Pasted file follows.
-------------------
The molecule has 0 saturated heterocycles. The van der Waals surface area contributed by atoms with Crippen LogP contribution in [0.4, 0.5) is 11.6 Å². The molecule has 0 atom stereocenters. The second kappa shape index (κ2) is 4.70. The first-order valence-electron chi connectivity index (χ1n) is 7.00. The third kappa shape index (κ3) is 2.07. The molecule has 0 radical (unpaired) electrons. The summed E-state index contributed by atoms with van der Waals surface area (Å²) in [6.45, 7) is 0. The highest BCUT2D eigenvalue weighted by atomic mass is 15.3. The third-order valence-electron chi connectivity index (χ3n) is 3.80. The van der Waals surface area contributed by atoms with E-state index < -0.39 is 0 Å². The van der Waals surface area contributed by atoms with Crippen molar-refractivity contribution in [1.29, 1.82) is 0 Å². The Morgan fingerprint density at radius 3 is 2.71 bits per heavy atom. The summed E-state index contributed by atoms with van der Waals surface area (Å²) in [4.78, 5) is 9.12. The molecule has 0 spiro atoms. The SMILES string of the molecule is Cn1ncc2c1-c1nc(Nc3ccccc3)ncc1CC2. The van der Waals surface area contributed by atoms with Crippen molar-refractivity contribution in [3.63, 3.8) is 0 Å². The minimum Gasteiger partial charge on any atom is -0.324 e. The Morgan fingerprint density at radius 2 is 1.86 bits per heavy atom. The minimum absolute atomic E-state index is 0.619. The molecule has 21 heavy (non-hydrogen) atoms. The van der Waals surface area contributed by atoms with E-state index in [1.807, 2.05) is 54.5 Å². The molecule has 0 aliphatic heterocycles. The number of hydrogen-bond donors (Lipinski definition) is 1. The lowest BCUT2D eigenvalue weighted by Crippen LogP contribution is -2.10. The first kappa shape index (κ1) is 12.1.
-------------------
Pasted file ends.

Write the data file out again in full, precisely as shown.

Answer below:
The molecule has 0 saturated heterocycles. The van der Waals surface area contributed by atoms with Crippen LogP contribution in [0.4, 0.5) is 11.6 Å². The molecule has 0 atom stereocenters. The second kappa shape index (κ2) is 4.70. The first-order valence-electron chi connectivity index (χ1n) is 7.00. The third kappa shape index (κ3) is 2.07. The molecule has 0 radical (unpaired) electrons. The summed E-state index contributed by atoms with van der Waals surface area (Å²) in [6.45, 7) is 0. The highest BCUT2D eigenvalue weighted by atomic mass is 15.3. The third-order valence-electron chi connectivity index (χ3n) is 3.80. The van der Waals surface area contributed by atoms with E-state index < -0.39 is 0 Å². The van der Waals surface area contributed by atoms with Crippen molar-refractivity contribution in [1.29, 1.82) is 0 Å². The Morgan fingerprint density at radius 3 is 2.71 bits per heavy atom. The summed E-state index contributed by atoms with van der Waals surface area (Å²) in [4.78, 5) is 9.12. The molecule has 0 spiro atoms. The SMILES string of the molecule is Cn1ncc2c1-c1nc(Nc3ccccc3)ncc1CC2. The van der Waals surface area contributed by atoms with Crippen molar-refractivity contribution in [3.63, 3.8) is 0 Å². The minimum Gasteiger partial charge on any atom is -0.324 e. The Morgan fingerprint density at radius 2 is 1.86 bits per heavy atom. The minimum absolute atomic E-state index is 0.619. The molecule has 21 heavy (non-hydrogen) atoms. The van der Waals surface area contributed by atoms with E-state index in [1.807, 2.05) is 54.5 Å². The molecule has 0 aliphatic heterocycles. The number of hydrogen-bond donors (Lipinski definition) is 1. The lowest BCUT2D eigenvalue weighted by Crippen LogP contribution is -2.10. The first kappa shape index (κ1) is 12.1.